“Corporate welfare bums”

Phrase popularized by federal NDP Leader David Lewis1 during the 1972 Federal Election. It described the a political and economic regimen that Lewis and the New Democratic Party felt benefited corporations over individual, and specifically working class, Canadians.

The term proved an immediate success for Lewis and the New Democratic Party, giving them the balance of power in the nail-biting aftermath of the election2 for the first time. The result was a Minority Parliament with two seats separating Pierre Trudeau’s Liberals from Robert Stanfield’s Progressive Conservatives.

In more generalized use, the term has come to refer to any group or corporation that seeks to gain increase its financial holdings at the expense of the economy or job creation. It has also come to be seen by some as a term that encapsulates the high style of the Canadian Left when it is at its most defiantly populist. It is also a fitting update of the imagery of the Family Compact [see Family Compact].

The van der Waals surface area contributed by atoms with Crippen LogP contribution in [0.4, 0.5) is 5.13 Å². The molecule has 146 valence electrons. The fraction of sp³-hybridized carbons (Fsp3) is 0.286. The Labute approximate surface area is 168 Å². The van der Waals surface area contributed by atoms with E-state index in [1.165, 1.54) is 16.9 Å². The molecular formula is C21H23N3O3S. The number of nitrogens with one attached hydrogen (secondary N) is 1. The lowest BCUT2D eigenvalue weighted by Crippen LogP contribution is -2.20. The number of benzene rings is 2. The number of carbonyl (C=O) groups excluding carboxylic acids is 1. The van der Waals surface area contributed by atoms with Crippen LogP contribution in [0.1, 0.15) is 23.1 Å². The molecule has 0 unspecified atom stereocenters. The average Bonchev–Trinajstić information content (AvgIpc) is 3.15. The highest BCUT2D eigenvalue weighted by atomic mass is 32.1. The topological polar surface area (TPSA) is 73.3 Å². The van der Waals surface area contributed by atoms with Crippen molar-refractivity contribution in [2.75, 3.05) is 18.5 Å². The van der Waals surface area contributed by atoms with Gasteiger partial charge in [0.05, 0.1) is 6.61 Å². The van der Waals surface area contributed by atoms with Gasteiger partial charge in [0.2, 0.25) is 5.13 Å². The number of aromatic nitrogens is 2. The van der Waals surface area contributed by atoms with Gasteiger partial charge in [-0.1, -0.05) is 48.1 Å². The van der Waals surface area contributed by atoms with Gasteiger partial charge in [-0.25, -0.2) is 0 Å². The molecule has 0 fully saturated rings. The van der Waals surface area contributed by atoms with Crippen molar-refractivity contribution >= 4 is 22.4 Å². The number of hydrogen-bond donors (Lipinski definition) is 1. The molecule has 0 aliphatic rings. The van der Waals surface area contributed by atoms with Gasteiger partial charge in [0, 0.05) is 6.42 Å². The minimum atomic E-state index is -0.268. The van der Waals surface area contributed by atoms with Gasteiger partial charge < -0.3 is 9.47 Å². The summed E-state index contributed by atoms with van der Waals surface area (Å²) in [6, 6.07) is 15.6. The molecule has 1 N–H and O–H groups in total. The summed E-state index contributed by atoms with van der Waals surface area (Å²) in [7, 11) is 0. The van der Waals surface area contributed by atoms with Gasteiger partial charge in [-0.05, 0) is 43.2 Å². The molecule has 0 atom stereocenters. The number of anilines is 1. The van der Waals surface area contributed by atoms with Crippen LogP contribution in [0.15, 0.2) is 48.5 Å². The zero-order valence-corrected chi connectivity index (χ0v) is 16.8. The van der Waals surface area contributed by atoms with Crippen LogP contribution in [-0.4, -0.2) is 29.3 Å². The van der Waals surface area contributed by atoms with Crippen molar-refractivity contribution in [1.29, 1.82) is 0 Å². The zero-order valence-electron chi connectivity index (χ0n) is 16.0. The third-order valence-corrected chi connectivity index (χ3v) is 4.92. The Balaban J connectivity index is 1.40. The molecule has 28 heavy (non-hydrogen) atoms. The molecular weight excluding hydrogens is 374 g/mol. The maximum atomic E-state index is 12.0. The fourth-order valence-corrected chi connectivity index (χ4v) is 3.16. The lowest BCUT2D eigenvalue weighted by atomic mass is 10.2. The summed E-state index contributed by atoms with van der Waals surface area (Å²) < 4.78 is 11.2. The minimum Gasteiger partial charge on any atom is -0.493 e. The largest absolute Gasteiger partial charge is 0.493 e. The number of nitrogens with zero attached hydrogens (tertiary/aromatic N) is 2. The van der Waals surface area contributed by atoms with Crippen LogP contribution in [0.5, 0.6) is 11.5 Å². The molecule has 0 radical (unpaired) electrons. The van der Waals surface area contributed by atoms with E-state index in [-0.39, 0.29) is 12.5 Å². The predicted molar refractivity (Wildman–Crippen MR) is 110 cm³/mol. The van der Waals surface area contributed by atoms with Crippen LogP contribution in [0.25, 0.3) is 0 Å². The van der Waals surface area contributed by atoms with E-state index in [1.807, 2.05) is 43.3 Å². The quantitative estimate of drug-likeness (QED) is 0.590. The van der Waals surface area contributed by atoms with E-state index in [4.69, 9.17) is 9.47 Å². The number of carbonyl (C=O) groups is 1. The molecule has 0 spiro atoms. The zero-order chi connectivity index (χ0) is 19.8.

1. LEWIS, David, C.C., Q.C., B.A. Parliament of Canada.
  2. A new day for the NDP. CBC Digital Archives.

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